On August 18, Afro-Cuban artist Harmonia Rosales opened her Master Narrative exhibition in Atlanta. Held at the iconic Spelman Museum of Fine Art, her work connects the stories and characters of the Yorùbá religion, Greco-Roman mythology, and Christianity with the artistic techniques of the Renaissance era.
Featuring 20 paintings, and a large-scale sculptural installation, this collection of art serves as a challenge to societal norms, as well as the accounts that have been both told and accepted throughout history. From Rosales’ “Forbidden Fruit” painting to the artist’s unique version of Michelangelo’s Sistine Chapel ceiling stretched across the hull of an overturned slave ship, Master Narrative highlights the beauty, strength, and resilience of Black people – women, specifically – while touching upon themes of transcendence, tragedy, survival, and creation.
The Los Angeles-based painter spoke with ESSENCE about her new exhibition, the bridge between religion and her art, why she creates in the style of European Old Masters, and more.
ESSENCE: The wordage Master Narrative, can you tell me what those words mean to you and why did you decide to make it the title for your exhibition?
Harmonia Rosales: Because it’s the all-encompassing narrative. We have used this term throughout my lifetime and continue to use it, although recently we are trying to change the word “master” for other reasons. So this Master Narrative is like the all-encompassing American narrative that has been a very white perspective of history. So, I’m taking that and adding in our perspective. When I say our perspective, it’s everybody from the African diaspora – so the majority – to just have inclusion.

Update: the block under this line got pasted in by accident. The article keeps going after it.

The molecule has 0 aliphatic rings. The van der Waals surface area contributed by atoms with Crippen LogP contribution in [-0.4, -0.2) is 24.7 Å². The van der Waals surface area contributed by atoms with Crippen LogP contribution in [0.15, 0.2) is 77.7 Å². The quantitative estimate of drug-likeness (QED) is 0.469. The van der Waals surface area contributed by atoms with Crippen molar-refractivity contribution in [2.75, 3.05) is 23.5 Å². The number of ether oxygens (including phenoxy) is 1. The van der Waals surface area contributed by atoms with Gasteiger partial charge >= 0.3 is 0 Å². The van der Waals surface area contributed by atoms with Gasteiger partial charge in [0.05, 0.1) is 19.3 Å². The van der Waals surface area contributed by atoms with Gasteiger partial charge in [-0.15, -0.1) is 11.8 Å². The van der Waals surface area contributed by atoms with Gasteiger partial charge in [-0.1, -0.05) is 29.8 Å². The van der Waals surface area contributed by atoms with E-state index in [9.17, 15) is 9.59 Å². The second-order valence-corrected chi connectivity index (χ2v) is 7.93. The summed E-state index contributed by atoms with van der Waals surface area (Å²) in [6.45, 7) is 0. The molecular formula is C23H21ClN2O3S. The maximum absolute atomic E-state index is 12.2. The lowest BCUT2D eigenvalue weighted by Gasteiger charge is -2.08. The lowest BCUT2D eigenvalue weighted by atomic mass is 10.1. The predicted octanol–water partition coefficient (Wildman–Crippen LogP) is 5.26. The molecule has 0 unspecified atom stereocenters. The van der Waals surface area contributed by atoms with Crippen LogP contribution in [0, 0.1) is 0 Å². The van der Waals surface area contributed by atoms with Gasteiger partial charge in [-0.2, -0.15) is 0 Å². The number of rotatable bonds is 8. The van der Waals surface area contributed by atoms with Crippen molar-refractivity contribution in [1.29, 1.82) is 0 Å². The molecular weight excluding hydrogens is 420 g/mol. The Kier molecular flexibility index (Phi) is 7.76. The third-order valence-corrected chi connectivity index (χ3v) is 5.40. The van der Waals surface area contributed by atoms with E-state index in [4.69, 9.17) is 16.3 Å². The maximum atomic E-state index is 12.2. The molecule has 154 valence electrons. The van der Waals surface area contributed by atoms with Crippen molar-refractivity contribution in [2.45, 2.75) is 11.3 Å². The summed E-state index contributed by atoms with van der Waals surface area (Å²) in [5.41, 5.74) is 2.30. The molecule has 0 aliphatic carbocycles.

Speaking perspective, what was your initial introduction to Renaissance style paintings and what inspired you to adopt that into your style and how you create?
It goes way back. There’s different approaches on why I use Renaissance. Aesthetically, I fell in love with it as a child. It began there and the reason being is because visiting museums, they looked like huge pages of a children’s book, like illustrations, they told a story. That was my initial introduction to loving Renaissance. The reason why I include or why I paint these “African Gods” in Renaissance techniques is because this particular European aesthetic is tied to a lot of religious works, and Christianity. The African Gods are forever tethered to this Christianity because they were hidden, merged or entwined within these Catholic saints. So what I’m doing now is unmasking them and showing that we have our narratives in these; what we thought were European narratives.
We think that these stories came from Greece and all, but here we have these African Gods, and the stories are quite similar. And then it kind of brings up the question of, well, what came first? Do we know this for a fact? While we don’t know the answer, I would love for us to be included in the conversation.
When I was looking at the catalog for this particular exhibition, the most powerful painting for me was “Still We Rise.” It had themes of religion. Throughout the Bible and even in Western culture, snakes and serpents are symbolic of evil or the devil. But it seemed like in that picture – tell me if I’m wrong – that characters were reaching for the serpent, was that intentional?